What: Aventa Ensemble: Strange News
When/where: Sunday, 8 p.m., Phillip T. Young Recital Hall (School of Music, MacLaurin Building, University of Victoria); pre-concert talk at 7:15
Tickets: $20, seniors and students $18. Online at aventa.ca
Kevin Bazzana – Time Colonist, Victoria BC
The Aventa Ensemble, the local chamber symphony devoted to modern music, performs Strange News, a 40-minute multimedia work with music by Norwegian composer Rolf Wallin.
According to Bill Linwood, Aventa’s co-founder, artistic director and conductor, Sunday’s performance will be “the biggest project in our history” — this from an ensemble that has staged two operas. Aventa has performed three other works by Wallin, but Strange News is in a different league because of its size and complexity and the ripped-from-the-headlines urgency of its subject: the tragic, intractable problem of Africa’s child soldiers.
Wallin, whose eclectic musical background is evident in his multifarious output, which includes various kinds of music theatre, conceived Strange News in collaboration with Josse De Pauw, a Belgian actor, writer and theatre director, who supplied the text and direction. In 2006, the two men visited Uganda and the Democratic Republic of Congo under the auspices of a Norwegian charitable organization, accompanied by a reporter and a cameraman from the Norwegian Broadcasting Corporation. They recorded the recollections of former child soldiers along with other audio and video material, and auditioned young men in search of an actor, finally selecting Arthur Kisenyi, a Ugandan who was then just 16 (he will appear in Sunday’s performance).
The result of this visit was Strange News, which was first performed in 2007 in Oslo with a full orchestra. The version Aventa will perform, for 12 musicians, was created the following year. The work has now been performed more than a dozen times around Europe and North America (the Canadian première was given in Toronto in 2009).
Through the story of one boy (played by Kisenyi), Strange News explores the forces that draw young Africans into armed conflicts and allow them to commit terrible atrocities, but also the international aid programs and local rituals that together help rehabilitate child soldiers and restore them to their communities. It begins as a story about the horrors of war, yet ends with optimism and hope; what Linwood describes as “hyper-sensitized, over-the-top war music that invades the hall” yields to “redemption music” infused with traditional African song and dance.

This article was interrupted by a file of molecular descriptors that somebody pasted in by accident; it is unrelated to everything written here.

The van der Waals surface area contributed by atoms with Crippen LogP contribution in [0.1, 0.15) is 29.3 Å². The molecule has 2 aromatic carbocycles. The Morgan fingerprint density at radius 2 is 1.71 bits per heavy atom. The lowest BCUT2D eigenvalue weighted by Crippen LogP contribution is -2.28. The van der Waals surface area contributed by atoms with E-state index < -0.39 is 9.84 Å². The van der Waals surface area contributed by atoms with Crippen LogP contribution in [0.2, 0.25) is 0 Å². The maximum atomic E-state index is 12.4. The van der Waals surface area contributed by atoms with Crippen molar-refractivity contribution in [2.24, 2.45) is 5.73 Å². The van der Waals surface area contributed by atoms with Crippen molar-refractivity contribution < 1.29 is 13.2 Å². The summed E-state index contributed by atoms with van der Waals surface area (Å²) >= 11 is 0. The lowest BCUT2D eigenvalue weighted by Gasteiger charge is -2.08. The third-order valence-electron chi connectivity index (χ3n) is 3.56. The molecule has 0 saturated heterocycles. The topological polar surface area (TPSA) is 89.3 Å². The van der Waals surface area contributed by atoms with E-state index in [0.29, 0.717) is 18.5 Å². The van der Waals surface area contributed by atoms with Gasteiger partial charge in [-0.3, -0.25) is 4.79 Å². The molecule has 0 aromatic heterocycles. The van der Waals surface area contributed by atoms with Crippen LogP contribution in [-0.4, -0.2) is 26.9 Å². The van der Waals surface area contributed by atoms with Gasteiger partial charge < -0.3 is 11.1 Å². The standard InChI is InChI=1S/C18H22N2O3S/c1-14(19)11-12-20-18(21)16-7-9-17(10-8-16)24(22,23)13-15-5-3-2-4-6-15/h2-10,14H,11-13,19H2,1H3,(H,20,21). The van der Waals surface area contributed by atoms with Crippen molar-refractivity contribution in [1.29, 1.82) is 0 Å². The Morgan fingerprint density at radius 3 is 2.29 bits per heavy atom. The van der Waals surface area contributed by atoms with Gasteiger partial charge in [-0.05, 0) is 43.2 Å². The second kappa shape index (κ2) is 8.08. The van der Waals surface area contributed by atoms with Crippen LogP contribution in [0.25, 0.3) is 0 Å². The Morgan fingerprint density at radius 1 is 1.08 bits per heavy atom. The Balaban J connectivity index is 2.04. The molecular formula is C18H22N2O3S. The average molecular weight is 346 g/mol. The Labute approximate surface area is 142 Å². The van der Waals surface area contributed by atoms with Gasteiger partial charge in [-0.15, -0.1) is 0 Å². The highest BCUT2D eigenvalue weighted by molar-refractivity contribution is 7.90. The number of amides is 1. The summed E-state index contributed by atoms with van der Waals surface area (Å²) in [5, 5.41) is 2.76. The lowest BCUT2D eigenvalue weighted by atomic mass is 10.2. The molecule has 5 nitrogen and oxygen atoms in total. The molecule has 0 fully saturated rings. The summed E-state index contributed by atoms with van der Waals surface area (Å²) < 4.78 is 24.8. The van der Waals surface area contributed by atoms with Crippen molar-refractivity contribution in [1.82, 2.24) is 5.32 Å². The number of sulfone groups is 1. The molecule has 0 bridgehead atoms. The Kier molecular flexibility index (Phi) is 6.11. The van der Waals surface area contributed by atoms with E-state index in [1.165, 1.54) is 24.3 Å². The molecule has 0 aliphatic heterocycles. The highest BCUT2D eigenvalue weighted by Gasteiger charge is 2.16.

Strange News includes instrumental music, speaking and singing, dancing and other staging, and pre-recorded audio and video — sound effects from four elevated speakers surrounding the audience and images projected onto a large screen (with CBC Radio journalist Khalil Akhtar making a cameo appearance as a newsreader). There is live electronics, too. The musicians are miked, their playing amplified in electronically processed form. Also, live video of Kisenyi’s performance is overlaid onto the pre-recorded images.
Five technicians will be at work in Sunday’s performance, seated within the hall. Wallin, making his first visit to Victoria, will be the computer operator controlling live electronics and pre-recorded sound files, joined by two sound engineers and two video operators.
According to Linwood, Aventa has been working on Strange News for a year and a half, dealing not only with “formidable technical requirements I’ve never seen before” but with plentiful logistical and administrative hurdles — Kisenyi’s visas, for instance.
(For more information about the piece, including video excerpts from the 2007 première, go to strange-news.info.)
Strange News will comprise the second half of Sunday’s concert, which will open with two performances by two Canadian composers: Strange Matter (2011), an octet by Zosha Di Castri, who is completing a doctorate at Columbia University in New York; and parc, a vibraphone concerto by Christopher Butterfield, an associate professor at the University of Victoria. The latter, which will receive its première, was commissioned by Aventa as a vehicle for percussionist Rick Sacks, who will travel from Toronto to play the solo part.
Next week, Aventa will embark on another of its regular tours, performing in Seattle, New York, Ottawa and Regina between March 10 and 15. The Di Castri and Butterfield pieces will appear on all four programs.
The New York and Ottawa concerts will include Strange News, and will involve organizations including various embassies and the Roméo Dallaire Child Soldiers Initiative. That’s fitting, since Strange News is much more than just a piece of music. “The whole point of the work is literally to go to war against the issue of child soldiers,” Linwood says. “This is one thing we might do that could make a difference.”
© Copyright Times Colonist
– See more at: http://www.timescolonist.com/entertainment/classical-music-a-message-of-hope-from-horror-of-war-1.877705#sthash.LC8gH5Bb.dpuf